This verse reminds us of the one we saw earlier: both mention a cloud that is over the cover. The first verse tells us why Aharon cannot enter the Holy of Holies, and this one tells how he can. Both mention a cloud.
Rashi in his comment on
the first verse develops this parallel midrashically:
כי בענן אראה. כִּי תָמִיד אֲנִי נִרְאֶה שָׁם עִם עַמּוּד עֲנָנִי, וּלְפִי שֶׁגִּלּוּי שְׁכִינָתִי שָׁם, יִזָּהֵר שֶׁלֹּא יַרְגִּיל לָבֹא, זֶהוּ פְשׁוּטוֹ; וּמִדְרָשׁוֹ: לֹא יָבֹא כִּי אִם בַּעֲנַן הַקְּטֹרֶת בְּיוֹם הַכִּפּוּרִים (יומא נ”ג
for I appear in the cloud means, for I constantly show Myself there with My pillar of cloud, and because the revelation of My Shechinah takes place there, he should take care not to make it his habit to come there. This is the literal meaning of the verse. The Halachic explanation is: He shall not come into the Holy of Holies except with (i.e. on the occasion when he is going to raise) a cloud of incense on the Day of Atonement (Yoma 53a). (Sefaria’s Rashi translation)
When God says “for I appear in the cloud,” the simple understanding of the verse is that Aharon should not enter since God’s presence is seen in a cloud. However, Rashi adds that the rabbis learn that God may only be seen through the cloud that Aharon must create to enter the Holy of Holies. Although the later verse (16:13) says this explicitly, Rashi (and the talmudic rabbis he quotes) read that into the earlier verse.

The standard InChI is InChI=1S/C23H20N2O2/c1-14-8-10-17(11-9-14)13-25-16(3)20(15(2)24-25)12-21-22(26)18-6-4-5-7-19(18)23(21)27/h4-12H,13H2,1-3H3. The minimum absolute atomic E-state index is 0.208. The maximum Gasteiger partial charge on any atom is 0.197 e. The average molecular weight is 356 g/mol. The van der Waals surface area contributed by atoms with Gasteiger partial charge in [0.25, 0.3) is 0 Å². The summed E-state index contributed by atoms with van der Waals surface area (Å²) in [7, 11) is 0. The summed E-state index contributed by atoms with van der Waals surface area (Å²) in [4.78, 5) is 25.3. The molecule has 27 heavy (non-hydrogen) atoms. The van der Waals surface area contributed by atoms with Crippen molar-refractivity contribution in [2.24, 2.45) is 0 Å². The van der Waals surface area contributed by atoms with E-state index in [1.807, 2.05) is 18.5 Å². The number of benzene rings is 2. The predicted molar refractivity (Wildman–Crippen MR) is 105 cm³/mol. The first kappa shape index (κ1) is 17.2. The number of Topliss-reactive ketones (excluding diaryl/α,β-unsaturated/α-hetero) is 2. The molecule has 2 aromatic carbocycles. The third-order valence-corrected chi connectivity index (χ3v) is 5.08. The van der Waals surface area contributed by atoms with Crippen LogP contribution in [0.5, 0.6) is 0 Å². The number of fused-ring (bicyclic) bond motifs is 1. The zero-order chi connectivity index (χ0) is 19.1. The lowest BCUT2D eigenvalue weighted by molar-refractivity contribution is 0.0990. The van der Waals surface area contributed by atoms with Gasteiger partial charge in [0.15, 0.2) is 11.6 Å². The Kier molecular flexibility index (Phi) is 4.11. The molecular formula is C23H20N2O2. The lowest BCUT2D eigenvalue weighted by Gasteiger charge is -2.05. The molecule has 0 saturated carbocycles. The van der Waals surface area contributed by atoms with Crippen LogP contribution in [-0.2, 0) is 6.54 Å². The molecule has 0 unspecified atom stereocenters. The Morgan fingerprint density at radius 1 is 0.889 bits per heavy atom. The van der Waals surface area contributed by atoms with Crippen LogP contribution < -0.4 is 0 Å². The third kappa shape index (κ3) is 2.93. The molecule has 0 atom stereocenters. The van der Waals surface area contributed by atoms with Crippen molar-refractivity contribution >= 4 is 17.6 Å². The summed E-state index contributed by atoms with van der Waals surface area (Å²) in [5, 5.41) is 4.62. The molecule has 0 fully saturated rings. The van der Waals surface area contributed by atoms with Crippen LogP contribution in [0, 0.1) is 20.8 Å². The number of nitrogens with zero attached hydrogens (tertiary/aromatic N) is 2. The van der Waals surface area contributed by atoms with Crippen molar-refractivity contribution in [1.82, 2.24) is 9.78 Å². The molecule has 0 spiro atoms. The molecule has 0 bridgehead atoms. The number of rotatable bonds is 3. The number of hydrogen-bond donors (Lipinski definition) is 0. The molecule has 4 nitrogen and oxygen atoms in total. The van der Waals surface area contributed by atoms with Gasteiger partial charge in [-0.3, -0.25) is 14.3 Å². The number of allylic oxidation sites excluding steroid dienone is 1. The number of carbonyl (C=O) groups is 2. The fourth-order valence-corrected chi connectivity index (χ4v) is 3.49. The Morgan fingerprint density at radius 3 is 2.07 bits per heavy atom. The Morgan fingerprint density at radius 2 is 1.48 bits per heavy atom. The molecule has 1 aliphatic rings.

Because we have a later verse that explicitly says that Aharon brings a cloud of incense, there’s no need to read it into the first verse. Why not let the first verse talk about the cloud of God and the later verse talk about the incense cloud? This Rashi caught me off guard not only because of this redundancy introduced by its second interpretation, but also because the second midrashic interpretation—that the “cloud” refers to the cloud that allows Aharon to enter—is almost the direct opposite of the first peshat interpretation, in which the “cloud” is the cloud that prevents him from entering.
So what is the purpose of linking Aharon’s cloud to God’s cloud? Rashi emphasizes the special role of the incense cloud, amongst all the other Yom Kippur rituals, that allows Aharon to approach God. What makes Aharon’s cloud special?